Paul is crazy
Paul is crazy. This guy is either out of his mind or he is fooling himself into thinking that it’s better to die - and be with Christ, so he says - than to be freed from prison. People are making fun of him - no surprise why. And what is his reaction?
“I don’t care.”
Who are you kidding, Paul? Do you seriously expect us to believe it doesn’t bother you that pastors are preaching the gospel of Jesus Christ with selfish ambition in their hearts?
Friends, I don’t mean to be disrespectful. But I want to be honest about our reaction to Paul. I know we’ve all heard that sermon by John Piper; the one where he says, “To die is… gain!” All of us went, “Yes!” … in the comfort of our living rooms in front of our laptop screens.
A friend of mine has months to live. With each day he gets weaker. With each day the pain gets worse. Let me tell you: Death is grim, not gain. And, let’s be honest: We don’t know what it’s like to be in prison. We don’t know what it means to face death.
But here’s the thing. Paul wants us to know. He says, in verse 12:
I want you to know, brothers and sisters, that what has happened to me has actually served to advance the gospel.
Because of my chains
He says, “It’s become clear - it’s become obvious - that I am in chains for Christ.” Because of these chains, non-Christians are paying attention to this gospel. Because of these chains, Christians are opening their mouths to speak this gospel.
Paul wants us to know: that God uses chains - God uses suffering - to advance the gospel. But verse 15 tells us: Not everyone sees it this way.
It is true that some preach Christ out of envy and rivalry... (verse 17) They preach Christ out of selfish ambition, supposing they can stir up trouble for me (Literally, it says, ‘Supposing they can add to my chains’).
Do you know why Paul is in prison when he wrote this letter? Acts 26, verse 32; King Agrippa says, “This man could have been set free if he hadn’t appealed to Caesar.” Meaning: If he’d kept his big mouth shut he wouldn’t be in situation. It’s his own fault!
What started out as a small incident in Jerusalem was now a big court case in Rome, it was threatening to affect the rest of us law-abiding, peace-loving Christians. “Thank you, Mr Apostle. Thanks, for nothing.” That’s what these guys were saying.
What Paul is saying is:, “Thank God. Thank God that you are finally talking about Jesus with your friends.” Verse 18: “...whether from false motives or true, Christ is preached. And because of this I rejoice.”
It doesn’t mean Paul wasn’t hurt by their comments. It means he sees the big picture. God uses suffering. God uses chains. God uses critical Christians to advance the gospel.
Yes, and I will continue to rejoice
Yes, and I will continue to rejoice, for I know that through your prayers and God’s provision of the Spirit of Jesus Christ what has happened to me will turn out for my deliverance.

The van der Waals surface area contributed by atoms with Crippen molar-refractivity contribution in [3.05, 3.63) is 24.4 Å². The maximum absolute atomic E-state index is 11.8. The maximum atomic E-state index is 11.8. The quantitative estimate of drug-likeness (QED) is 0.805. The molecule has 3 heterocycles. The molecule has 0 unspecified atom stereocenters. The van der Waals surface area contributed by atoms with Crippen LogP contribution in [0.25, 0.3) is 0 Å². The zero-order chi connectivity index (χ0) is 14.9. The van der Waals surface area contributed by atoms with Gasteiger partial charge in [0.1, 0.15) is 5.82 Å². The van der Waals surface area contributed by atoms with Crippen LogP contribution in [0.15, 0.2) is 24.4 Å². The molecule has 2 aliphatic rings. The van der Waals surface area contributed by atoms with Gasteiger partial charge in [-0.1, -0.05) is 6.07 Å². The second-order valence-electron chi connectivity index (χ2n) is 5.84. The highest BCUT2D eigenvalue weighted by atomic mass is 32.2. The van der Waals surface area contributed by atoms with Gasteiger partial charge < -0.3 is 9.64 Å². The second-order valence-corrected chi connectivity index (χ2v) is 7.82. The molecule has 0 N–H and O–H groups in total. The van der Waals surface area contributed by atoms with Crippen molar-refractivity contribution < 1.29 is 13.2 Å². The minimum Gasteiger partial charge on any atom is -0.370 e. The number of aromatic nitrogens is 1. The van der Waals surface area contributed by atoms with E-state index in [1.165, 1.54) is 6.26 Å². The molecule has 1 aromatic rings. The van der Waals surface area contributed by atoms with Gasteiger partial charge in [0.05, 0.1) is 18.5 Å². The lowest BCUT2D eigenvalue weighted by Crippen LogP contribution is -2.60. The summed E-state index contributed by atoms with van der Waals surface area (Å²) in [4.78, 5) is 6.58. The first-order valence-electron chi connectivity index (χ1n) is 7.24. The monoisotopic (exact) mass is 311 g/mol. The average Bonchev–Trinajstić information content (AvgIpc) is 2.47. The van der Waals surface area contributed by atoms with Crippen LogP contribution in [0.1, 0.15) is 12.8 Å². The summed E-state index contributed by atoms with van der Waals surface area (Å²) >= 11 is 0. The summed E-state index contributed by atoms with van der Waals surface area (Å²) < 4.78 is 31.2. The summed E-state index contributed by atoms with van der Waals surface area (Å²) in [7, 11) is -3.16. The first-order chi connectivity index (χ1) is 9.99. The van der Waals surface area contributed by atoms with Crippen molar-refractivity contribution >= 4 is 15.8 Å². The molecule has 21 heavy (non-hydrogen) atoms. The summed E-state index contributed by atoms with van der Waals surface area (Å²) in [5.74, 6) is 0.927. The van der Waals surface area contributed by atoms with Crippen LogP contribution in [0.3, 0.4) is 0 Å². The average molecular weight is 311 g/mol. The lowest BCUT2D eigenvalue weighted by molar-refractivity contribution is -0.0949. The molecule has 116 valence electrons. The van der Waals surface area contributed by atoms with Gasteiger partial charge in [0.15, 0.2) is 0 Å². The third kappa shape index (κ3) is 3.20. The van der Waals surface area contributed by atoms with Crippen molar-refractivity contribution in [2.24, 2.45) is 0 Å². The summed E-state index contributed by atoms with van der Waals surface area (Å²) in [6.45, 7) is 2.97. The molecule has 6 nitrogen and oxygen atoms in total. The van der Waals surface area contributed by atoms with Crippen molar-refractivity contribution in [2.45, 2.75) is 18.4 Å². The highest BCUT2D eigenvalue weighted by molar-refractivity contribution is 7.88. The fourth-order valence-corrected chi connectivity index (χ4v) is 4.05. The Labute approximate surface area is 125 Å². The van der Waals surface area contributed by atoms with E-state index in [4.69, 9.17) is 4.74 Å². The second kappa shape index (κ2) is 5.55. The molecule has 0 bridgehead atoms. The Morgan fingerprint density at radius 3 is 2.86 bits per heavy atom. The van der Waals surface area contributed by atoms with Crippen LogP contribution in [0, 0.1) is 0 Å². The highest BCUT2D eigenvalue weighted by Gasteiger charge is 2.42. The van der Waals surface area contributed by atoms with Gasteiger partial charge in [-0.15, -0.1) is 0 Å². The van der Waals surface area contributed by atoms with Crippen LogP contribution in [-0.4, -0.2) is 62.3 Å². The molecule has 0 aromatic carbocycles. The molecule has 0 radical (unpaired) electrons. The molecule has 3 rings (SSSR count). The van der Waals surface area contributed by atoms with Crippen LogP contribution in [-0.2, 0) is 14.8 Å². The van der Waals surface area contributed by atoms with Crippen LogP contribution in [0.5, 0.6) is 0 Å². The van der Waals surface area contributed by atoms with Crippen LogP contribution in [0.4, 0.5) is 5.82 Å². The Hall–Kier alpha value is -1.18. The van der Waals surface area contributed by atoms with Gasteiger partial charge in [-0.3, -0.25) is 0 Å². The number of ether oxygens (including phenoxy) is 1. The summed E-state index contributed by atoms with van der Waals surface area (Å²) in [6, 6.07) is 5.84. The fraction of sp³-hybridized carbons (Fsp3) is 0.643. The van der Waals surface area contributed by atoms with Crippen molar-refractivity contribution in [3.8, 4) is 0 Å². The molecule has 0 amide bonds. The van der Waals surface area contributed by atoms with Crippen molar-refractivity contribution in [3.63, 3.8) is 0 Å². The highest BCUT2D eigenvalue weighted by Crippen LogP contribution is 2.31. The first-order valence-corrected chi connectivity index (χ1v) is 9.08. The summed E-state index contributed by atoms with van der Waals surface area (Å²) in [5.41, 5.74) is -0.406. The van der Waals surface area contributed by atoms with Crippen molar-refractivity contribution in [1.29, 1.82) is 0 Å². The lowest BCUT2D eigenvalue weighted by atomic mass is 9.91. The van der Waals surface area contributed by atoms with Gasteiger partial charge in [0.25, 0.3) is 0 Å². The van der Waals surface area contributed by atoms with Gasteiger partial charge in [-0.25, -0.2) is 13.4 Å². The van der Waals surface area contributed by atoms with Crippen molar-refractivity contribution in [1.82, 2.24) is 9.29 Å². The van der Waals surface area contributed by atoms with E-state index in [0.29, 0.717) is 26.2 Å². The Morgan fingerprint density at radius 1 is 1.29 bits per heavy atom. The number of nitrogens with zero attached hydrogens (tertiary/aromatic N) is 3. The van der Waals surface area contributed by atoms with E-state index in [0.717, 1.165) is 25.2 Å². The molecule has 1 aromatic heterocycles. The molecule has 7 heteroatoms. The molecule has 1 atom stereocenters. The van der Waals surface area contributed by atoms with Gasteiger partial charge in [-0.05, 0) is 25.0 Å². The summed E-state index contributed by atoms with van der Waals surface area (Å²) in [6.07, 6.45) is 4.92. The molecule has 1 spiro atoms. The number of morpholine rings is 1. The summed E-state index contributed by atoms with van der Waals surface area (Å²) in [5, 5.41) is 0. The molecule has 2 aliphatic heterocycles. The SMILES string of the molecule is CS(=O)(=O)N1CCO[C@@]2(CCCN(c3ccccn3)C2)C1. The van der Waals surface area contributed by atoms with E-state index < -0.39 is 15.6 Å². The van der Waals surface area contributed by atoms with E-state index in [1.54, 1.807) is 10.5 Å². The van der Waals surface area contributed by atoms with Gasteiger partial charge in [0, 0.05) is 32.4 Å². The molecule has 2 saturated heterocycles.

Is he saying, “Thank you for praying. I think I’ve got a good chance of getting out”? Is that what he’s saying? No, it’s actually the opposite. It’s a quote from Job 13, “Though he slay me, yet I will hope in him… Indeed, this will turn out for my deliverance.” Even if this court condemns me to death, I will appear before a heavenly court, before a heavenly Judge. And He will vindicate me to life.
I eagerly expect and hope that I will in no way be ashamed, but will have sufficient courage (meaning: This is not easy) so that now as always Christ will be exalted in my body, whether by life or by death. For me to live is Christ and to die is gain.
I assume you’ve heard of something called Two Ways To Live; A way of telling people the gospel: You live God’s way or you live your own way. There are Two Ways To Live.
Today I am going to tell you Two Ways To Die. Brand new. You heard it first here at TEAM. Two Ways To Die. Get Rico Tice on the phone.
Two ways to Die
Two Ways to Die. It goes like this: It’s the day you die.
You are surrounded by people you love. You’ve lived a good life. You’ve been faithful, loving. You are a sinner. But you trust in Christ’s righteousness, not your own. And on this last day you say goodbye. You close your eyes and wake up to see Jesus embracing you into his kingdom. That’s a good way to die.
But there is another way. You die in prison. You die in agony and worse of all, you die alone. You know there are those who love you with a fierce love. But you also know there are those who hate your guts.
And your concern is for those you are leaving behind. If you had one more day, you would write one more email, one more text. You would say, “Hang on to Jesus. Keep on trusting in Jesus.”
But day has come when the silver cord is cut. You wake up and see Jesus. And something inside you says, “Gain.”
Now, both ways are good - good ways to die - if you’re a Christian. (If you’re not a Christian, we need to talk after this.) But Paul wants us to know that this second way is not a bad way to go. Don’t be afraid. Don’t be ashamed of this second way. God has given us a Saviour worth living and dying for.
What are you going to do after TEAM? Here we are learning to preach the gospel. What are you going to do with this knowledge? Join another course? What is the most risky - I’m not saying, foolish - but what’s the most risky thing you could do with your life - if you weren’t worried about comfort or approval or death? Where could you go? What could you do?
Paul says: It is my eager expectation and hope that I will have sufficient courage so that now as always Christ will be exalted in my body. Whether by life or by death.